not-being-able-to-discover this knownness, one extrapolates a phenomenological deception and construction!
Thus, when a series of living contexts of experience relating to the immanent meaning of the experienced world-reality are explored phenomenologically and then it is said: "But I still do not regard as meaningful anything and everything that I experience; I have no explicit consciousness of meaningfulness:" so is that: 1) no objection against the stated thesis, since something like that simply could not be said, insofar as the wholly unreflected character of what is experienced in the factical pull of life should be seized; 2) only an indication that the phenomenon, meaningfulness itself, is not originally seen, particularly not in its untouched [unangetasteten) life, that is, in its life-context.4 This belongs to factical life in itself or plainly is it. The continually open horizons of expectation, even if not currently known—i.e. the remarkably prefiguring motivating tendencies from out of the somehow prefigured future-allow factical life in each case to become engrossed in what it experiences, which, as such, has the sense of meaningfulness. The co-incidental [Zu-fällige] in life, the surprising, the new are characterized as phenomenal in various ways, falling out of or occurring out of and in the temporally particular context of expectation, which for its part is carried by factical life.
 It is thus not the case that the factical experiencing of the world, with respect to the sense of reality in which it lives, may be phenomenally characterized as a judgment about the value or the particular meaning of what is directly experienced. Aside from the fact that from out of this, what is to be clarified [das zu Klärende] would be taken simply as an explanatory [erklärende] presupposition of itself, and aside from the fact that something like that cannot be exhibited phenomenally-hence nothing was mentioned in our thesis, as clarified above —, meaningfulness is erroneously construed as the constitutive correlate of a taking of value or a valuing or even as an explicit judgment of value.5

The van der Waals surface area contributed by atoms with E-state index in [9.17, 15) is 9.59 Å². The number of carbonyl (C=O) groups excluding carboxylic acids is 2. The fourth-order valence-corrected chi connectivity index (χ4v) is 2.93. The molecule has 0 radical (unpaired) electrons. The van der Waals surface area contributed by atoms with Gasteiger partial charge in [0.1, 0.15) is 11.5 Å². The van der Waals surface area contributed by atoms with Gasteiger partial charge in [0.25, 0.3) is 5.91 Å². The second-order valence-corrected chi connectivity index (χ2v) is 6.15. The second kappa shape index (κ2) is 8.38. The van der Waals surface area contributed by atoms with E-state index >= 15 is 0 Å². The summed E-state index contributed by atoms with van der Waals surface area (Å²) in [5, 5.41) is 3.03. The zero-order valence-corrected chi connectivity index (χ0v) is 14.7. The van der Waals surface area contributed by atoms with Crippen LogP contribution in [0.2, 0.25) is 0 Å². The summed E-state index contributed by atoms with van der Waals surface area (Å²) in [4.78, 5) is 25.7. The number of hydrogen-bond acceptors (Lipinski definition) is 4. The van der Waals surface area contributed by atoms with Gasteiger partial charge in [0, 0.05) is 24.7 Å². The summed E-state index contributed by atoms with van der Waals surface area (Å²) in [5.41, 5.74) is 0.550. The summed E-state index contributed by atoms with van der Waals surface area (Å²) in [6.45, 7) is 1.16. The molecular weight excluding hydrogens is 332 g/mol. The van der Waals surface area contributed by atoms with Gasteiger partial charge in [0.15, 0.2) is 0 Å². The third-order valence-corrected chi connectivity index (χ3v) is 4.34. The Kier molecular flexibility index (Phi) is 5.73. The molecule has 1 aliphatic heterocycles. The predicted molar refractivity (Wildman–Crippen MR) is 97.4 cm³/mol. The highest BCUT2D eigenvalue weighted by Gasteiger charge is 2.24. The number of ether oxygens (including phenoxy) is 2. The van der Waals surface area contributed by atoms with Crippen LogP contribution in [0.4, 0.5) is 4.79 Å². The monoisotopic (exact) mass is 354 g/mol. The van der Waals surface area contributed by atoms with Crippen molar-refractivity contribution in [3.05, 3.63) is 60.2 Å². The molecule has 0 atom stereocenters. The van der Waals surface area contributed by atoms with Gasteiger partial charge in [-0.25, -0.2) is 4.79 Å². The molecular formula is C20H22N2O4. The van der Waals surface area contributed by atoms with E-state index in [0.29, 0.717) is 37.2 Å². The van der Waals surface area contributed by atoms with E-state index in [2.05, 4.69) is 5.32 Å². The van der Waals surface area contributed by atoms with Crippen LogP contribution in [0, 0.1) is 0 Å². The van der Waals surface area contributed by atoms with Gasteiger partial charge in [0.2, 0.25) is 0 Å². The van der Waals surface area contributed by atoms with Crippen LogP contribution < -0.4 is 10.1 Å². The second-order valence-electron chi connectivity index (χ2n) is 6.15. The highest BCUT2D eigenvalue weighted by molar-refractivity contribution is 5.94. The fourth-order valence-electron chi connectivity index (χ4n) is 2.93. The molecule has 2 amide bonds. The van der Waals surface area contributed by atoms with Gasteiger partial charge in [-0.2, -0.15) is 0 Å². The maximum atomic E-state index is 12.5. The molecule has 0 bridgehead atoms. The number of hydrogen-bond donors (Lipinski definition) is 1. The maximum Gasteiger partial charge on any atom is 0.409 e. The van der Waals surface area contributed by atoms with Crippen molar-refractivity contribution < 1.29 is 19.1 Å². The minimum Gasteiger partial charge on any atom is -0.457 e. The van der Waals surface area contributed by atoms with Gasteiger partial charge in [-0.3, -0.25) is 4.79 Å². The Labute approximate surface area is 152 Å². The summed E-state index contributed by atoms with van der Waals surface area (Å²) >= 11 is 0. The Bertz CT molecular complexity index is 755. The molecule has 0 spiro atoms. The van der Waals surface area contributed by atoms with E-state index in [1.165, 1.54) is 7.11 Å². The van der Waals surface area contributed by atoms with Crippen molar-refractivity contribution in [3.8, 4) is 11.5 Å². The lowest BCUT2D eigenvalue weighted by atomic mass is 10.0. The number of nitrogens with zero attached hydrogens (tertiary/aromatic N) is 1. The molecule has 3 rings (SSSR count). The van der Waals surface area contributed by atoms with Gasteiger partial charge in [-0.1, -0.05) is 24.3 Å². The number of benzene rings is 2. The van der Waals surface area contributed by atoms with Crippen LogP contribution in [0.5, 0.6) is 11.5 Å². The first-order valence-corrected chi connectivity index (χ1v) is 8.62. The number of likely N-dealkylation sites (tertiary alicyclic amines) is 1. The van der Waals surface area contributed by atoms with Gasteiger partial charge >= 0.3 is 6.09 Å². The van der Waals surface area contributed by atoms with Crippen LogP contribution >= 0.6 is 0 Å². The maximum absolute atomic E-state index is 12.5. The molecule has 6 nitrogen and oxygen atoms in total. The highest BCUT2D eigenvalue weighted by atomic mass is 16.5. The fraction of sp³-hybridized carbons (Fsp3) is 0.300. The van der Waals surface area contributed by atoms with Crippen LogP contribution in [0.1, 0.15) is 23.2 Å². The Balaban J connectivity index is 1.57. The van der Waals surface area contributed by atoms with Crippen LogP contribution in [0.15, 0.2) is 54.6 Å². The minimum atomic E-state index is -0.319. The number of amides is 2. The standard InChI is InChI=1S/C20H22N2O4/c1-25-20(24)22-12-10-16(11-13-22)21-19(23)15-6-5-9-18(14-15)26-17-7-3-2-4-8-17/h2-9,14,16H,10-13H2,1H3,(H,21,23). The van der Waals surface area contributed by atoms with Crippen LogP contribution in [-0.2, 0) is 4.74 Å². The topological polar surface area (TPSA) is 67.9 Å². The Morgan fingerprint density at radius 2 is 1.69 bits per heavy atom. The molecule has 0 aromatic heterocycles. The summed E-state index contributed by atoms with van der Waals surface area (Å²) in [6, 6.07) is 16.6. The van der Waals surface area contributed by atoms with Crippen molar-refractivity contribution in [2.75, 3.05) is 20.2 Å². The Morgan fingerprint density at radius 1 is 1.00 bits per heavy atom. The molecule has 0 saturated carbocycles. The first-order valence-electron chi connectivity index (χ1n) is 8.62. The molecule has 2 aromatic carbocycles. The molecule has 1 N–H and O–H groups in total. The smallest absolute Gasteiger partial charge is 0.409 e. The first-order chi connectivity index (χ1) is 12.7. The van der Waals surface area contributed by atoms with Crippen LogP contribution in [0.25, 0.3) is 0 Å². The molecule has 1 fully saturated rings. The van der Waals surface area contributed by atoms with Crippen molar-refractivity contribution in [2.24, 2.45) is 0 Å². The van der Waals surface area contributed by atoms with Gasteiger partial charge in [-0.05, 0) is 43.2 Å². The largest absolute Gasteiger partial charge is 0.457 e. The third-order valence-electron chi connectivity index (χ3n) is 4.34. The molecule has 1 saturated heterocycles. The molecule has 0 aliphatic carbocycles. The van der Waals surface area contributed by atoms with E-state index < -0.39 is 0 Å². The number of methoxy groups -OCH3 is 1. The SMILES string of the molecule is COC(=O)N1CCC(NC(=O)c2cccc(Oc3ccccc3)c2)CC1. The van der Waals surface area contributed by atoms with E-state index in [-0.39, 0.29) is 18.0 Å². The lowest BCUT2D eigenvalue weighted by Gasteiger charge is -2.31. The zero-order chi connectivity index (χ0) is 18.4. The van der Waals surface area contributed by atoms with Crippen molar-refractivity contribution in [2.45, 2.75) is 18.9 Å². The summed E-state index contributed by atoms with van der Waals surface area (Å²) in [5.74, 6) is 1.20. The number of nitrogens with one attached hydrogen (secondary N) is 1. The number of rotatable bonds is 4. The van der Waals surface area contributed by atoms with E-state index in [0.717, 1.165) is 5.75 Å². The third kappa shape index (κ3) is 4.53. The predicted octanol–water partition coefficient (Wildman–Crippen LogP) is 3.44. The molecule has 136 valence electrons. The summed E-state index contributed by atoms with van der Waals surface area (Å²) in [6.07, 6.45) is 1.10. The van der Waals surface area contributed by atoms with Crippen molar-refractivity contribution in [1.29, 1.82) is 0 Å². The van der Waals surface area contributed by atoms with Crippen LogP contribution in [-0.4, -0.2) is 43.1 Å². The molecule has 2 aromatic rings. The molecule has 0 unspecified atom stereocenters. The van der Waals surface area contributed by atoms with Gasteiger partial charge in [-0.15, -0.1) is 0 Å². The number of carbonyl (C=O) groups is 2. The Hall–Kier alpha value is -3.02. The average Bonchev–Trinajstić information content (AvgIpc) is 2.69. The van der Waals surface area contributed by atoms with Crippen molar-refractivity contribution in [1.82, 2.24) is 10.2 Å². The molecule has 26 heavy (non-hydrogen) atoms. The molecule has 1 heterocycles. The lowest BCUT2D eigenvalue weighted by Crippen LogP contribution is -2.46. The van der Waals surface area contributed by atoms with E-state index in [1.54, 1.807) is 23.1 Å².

Certainly, the taking of value plays a dominant role in factical experiencing, yet once again as improminent, and it governs both the forms of construction and the worlds of experience, and it has precisely through its factical improminence an intimate connotation with the basic sense of the factical reality of experience. The sense of "meaningfulness" in which the factical consciousness of experience lives is thus also not the correlate of a particular kind of taking of value. Then what should be taken value of? The real. But its sense, how it gives itself in the factical context of meaning, we simply want to see for ourselves, not what is experienced with the in such a sense, i.e. what is experienced as real, what is otherwise experientially undertaken, so to speak. Delimitation
86 BASIC PROBLEMS OF PHENOMENOLOGY